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Monday, June 29, 2009

Meet the 2009 Rookies: Brian Hartline






June 24, 2009


When the Dolphins drafted wide receiver Brian Hartline in the fourth round of April's NFL Draft they not only added size and speed to their receiving corps, but they also reunited two Ohio State Buckeyes in the process.

Third-year wideout Ted Ginn, Jr., who competed against Hartline in high school track and football up in Ohio, had been the only former Ohio State player wearing Miami's aqua and orange and had to stare down second-year quarterback Chad Henne and second-year left tackle Jake Long by himself last year when the two former Michigan Wolverines were rookies. Now he has another Ohio State alum in Hartline to keep him company - and he also has a familiar face running pass patterns with him during practice.

The 22-year-old Hartline is about three inches taller than Ginn at 6-feet-2 inches and a little heavier at 186 pounds compared to Ginn's 180, and while he would be hard pressed to cross the finish line ahead of Ginn in a foot race, he can get behind many a defensive back. At Glen Oak High School in North Canton, Ohio, Hartline captured state titles in the 110-meter and 300-meter hurdles as a senior and used that speed to his advantage as a two-year starter for the Buckeyes before opting to leave school early and declare for the draft. His study habits and athleticism left a lasting impression on the Dolphins receiver he no doubt will most often be compared to – Greg Camarillo – during OTAs and the three-day mini-camp held in the middle of June.

"He's faster than me and he makes some big plays, he's definitely a skilled receiver and I'm excited to see what he can do for us this year," said Camarillo, who is entering his fourth season and coming back from a torn ACL that cut short his 2008 campaign. "He's a smart guy. He picks up everything real quickly and I think he knows that if he asks questions he can learn a lot faster."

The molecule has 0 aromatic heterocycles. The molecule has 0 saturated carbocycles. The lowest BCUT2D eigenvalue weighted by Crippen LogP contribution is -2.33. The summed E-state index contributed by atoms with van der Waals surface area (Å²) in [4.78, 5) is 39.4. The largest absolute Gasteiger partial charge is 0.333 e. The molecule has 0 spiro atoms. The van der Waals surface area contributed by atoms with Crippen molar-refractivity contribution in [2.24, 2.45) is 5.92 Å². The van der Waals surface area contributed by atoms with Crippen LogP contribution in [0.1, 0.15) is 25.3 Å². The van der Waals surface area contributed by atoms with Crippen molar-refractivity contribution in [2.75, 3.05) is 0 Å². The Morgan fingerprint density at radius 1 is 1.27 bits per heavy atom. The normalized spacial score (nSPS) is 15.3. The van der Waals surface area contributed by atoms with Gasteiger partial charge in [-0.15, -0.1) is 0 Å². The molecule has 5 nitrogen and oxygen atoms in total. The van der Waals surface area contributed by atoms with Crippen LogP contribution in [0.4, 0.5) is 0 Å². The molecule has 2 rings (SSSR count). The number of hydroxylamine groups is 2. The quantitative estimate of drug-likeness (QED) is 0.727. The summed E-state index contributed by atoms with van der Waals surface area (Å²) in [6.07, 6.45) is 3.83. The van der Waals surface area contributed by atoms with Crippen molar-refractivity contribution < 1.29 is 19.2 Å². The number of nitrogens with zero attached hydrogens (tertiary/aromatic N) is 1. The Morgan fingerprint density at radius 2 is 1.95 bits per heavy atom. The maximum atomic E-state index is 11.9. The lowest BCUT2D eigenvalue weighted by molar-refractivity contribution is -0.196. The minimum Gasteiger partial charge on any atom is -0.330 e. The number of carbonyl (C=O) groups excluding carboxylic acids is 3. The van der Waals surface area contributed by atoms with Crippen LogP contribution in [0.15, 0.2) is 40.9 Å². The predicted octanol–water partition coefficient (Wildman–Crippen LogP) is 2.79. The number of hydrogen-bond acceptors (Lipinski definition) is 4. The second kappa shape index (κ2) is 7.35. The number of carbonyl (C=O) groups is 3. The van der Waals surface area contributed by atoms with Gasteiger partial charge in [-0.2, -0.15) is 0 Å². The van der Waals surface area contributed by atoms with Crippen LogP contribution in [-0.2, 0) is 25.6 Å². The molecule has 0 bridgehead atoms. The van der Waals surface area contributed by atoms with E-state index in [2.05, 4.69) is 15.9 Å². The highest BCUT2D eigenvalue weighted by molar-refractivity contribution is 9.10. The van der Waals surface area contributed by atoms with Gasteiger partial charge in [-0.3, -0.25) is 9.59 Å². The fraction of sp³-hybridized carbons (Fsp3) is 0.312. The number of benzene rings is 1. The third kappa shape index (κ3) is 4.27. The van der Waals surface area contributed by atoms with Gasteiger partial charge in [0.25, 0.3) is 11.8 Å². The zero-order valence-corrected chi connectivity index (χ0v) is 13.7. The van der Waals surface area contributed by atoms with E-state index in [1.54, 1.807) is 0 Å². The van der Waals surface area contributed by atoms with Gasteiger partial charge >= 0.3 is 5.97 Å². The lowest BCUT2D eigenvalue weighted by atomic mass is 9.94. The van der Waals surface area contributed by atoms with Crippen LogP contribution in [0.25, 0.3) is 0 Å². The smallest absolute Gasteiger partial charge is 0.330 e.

Hartline has leaned on Ginn more for the off-the-field stuff as he transitions to life as a professional football player since Ginn went through it under a bigger microscope as the ninth overall pick of the 2007 NFL Draft. During the short time he was on the same field and in the same locker room and weight room as the veterans, Hartline stayed close to Camarillo and listened intently to receivers coach Karl Dorrell.

Some of Hartline's most beneficial lessons, however, came inside the practice bubble away from the rest of the team when veteran quarterback Chad Pennington put in some extra work with the receivers. This is something Pennington has done throughout his career, not only with the receivers but with the offensive line as well, and for rookies like Hartline and Patrick Turner, the third-round pick out of USC, these sessions are invaluable.

"I love playing for him. I think he's a guy that's very meticulous and knows what he wants out of his receivers," Hartline said. "Again he's a veteran so he can kind of give you some ideas about running some routes and even kind of coach you up because he's seen so much of it. So to me that's a definite plus playing with Pennington and also playing with Henne."

Prior to his freshman year in high school, Henne played running back and linebacker and has talked about how that background helped him and still helps him on the field because he is aware of the linebackers' tendencies in the passing game and can appreciate how the running backs react as receivers. For Hartline, he can relate – but in reverse as he started out as a quarterback his junior year in high school before switching to wide receiver midway though the season.